Manual Chapter : Introduction to spanning tree protocols

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BIG-IP AAM

  • 15.1.7, 15.1.6, 15.1.5, 15.1.4, 15.1.3, 15.1.2, 15.1.1, 15.1.0, 15.0.1, 15.0.0, 14.1.5, 14.1.4, 14.1.3, 14.1.2, 14.1.0

BIG-IP APM

  • 17.0.0, 16.1.3, 16.1.2, 16.1.1, 16.1.0, 16.0.1, 16.0.0, 15.1.7, 15.1.6, 15.1.5, 15.1.4, 15.1.3, 15.1.2, 15.1.1, 15.1.0, 15.0.1, 15.0.0, 14.1.5, 14.1.4, 14.1.3, 14.1.2, 14.1.0

BIG-IP Analytics

  • 17.0.0, 16.1.3, 16.1.2, 16.1.1, 16.1.0, 16.0.1, 16.0.0, 15.1.7, 15.1.6, 15.1.5, 15.1.4, 15.1.3, 15.1.2, 15.1.1, 15.1.0, 15.0.1, 15.0.0, 14.1.5, 14.1.4, 14.1.3, 14.1.2, 14.1.0

BIG-IP Link Controller

  • 17.0.0, 16.1.3, 16.1.2, 16.1.1, 16.1.0, 16.0.1, 16.0.0, 15.1.7, 15.1.6, 15.1.5, 15.1.4, 15.1.3, 15.1.2, 15.1.1, 15.1.0, 15.0.1, 15.0.0, 14.1.5, 14.1.4, 14.1.3, 14.1.2, 14.1.0

BIG-IP LTM

  • 17.0.0, 16.1.3, 16.1.2, 16.1.1, 16.1.0, 16.0.1, 16.0.0, 15.1.7, 15.1.6, 15.1.5, 15.1.4, 15.1.3, 15.1.2, 15.1.1, 15.1.0, 15.0.1, 15.0.0, 14.1.5, 14.1.4, 14.1.3, 14.1.2, 14.1.0

BIG-IP PEM

  • 17.0.0, 16.1.3, 16.1.2, 16.1.1, 16.1.0, 16.0.1, 16.0.0, 15.1.7, 15.1.6, 15.1.5, 15.1.4, 15.1.3, 15.1.2, 15.1.1, 15.1.0, 15.0.1, 15.0.0, 14.1.5, 14.1.4, 14.1.3, 14.1.2, 14.1.0

BIG-IP AFM

  • 17.0.0, 16.1.3, 16.1.2, 16.1.1, 16.1.0, 16.0.1, 16.0.0, 15.1.7, 15.1.6, 15.1.5, 15.1.4, 15.1.3, 15.1.2, 15.1.1, 15.1.0, 15.0.1, 15.0.0, 14.1.5, 14.1.4, 14.1.3, 14.1.2, 14.1.0

BIG-IP DNS

  • 17.0.0, 16.1.3, 16.1.2, 16.1.1, 16.1.0, 16.0.1, 16.0.0, 15.1.7, 15.1.6, 15.1.5, 15.1.4, 15.1.3, 15.1.2, 15.1.1, 15.1.0, 15.0.1, 15.0.0, 14.1.5, 14.1.4, 14.1.3, 14.1.2, 14.1.0

BIG-IP ASM

  • 17.0.0, 16.1.3, 16.1.2, 16.1.1, 16.1.0, 16.0.1, 16.0.0, 15.1.7, 15.1.6, 15.1.5, 15.1.4, 15.1.3, 15.1.2, 15.1.1, 15.1.0, 15.0.1, 15.0.0, 14.1.5, 14.1.4, 14.1.3, 14.1.2, 14.1.0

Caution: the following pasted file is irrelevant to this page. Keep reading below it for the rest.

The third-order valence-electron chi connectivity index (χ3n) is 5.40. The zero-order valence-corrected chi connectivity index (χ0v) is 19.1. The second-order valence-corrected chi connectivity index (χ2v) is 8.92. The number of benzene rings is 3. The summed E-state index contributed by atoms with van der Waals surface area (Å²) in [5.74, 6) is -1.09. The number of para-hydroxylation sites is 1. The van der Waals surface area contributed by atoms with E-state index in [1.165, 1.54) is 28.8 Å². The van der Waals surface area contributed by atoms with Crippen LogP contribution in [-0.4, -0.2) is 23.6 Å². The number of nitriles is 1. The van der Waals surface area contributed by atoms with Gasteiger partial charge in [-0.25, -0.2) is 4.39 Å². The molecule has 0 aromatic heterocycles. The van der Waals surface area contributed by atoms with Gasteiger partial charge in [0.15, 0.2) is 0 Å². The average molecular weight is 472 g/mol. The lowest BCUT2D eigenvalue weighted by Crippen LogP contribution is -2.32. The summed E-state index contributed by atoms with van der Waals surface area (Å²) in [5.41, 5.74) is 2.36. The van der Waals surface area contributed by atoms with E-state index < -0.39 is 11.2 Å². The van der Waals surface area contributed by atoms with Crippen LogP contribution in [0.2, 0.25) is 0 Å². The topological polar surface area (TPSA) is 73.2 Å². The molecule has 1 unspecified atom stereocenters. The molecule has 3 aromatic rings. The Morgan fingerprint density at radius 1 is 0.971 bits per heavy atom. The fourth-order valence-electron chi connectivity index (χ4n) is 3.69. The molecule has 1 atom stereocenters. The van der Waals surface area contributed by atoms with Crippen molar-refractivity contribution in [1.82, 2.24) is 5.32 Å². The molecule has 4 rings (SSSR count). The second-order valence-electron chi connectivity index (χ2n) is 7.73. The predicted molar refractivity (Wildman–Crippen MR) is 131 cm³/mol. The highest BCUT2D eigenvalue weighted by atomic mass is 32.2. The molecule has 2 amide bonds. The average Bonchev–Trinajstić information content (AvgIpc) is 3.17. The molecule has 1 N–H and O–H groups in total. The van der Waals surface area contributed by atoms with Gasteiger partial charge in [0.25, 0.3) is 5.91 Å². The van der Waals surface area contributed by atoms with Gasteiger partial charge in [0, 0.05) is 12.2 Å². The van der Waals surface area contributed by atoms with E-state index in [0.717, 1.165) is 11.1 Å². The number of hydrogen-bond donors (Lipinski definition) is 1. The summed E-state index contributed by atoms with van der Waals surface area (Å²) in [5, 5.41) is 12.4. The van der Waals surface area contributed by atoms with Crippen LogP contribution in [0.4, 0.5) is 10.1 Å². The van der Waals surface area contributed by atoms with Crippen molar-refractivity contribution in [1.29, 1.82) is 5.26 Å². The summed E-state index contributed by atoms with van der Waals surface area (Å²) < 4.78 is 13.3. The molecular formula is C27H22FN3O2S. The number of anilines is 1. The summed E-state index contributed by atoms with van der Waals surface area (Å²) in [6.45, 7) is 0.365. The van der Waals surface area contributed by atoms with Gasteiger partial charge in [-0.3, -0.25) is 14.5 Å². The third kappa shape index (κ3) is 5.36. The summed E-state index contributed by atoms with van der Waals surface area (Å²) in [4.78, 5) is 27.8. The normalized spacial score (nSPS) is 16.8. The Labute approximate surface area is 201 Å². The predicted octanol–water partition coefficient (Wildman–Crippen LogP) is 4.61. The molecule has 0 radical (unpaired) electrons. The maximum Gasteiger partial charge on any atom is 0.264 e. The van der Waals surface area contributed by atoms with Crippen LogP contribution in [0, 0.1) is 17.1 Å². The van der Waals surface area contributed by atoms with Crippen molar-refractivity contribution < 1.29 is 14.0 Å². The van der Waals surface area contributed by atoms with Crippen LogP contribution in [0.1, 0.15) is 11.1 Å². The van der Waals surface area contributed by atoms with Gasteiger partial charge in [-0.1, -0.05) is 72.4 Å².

Manual Chapter

Introduction to spanning tree protocols

On networks that contain redundant paths between Layer 2 devices, a common problem is bridging loops. Bridging loops occur because Layer 2 devices do not create boundaries for broadcasts or packet floods. Consequently, Layer 2 devices can use redundant paths to forward the same frames to each other continuously, eventually causing the network to fail.
To solve this problem, the BIG-IP® system supports a set of industry-standard, Layer 2 protocols known as spanning tree protocols.
Spanning tree protocols
block redundant paths on a network, thus preventing bridging loops. If a blocked, redundant path is needed later because another path has failed, the spanning tree protocols clear the path again for traffic. The spanning tree protocols that the BIG-IP system supports are Spanning Tree Protocol (STP), Rapid Spanning Tree Protocol (RSTP), and Multiple Spanning Tree Protocol (MSTP).
Central to the way that spanning tree protocols operate is the use of bridge protocol data units (BPDUs). When you enable spanning tree protocols on Layer 2 devices on a network, the devices send BPDUs to each other, for the purpose of learning the redundant paths and updating their L2 forwarding tables accordingly, electing a root bridge, building a spanning tree, and notifying each other about changes in interface status.
The term bridge refers to a Layer 2 device such as a switch, bridge, or hub.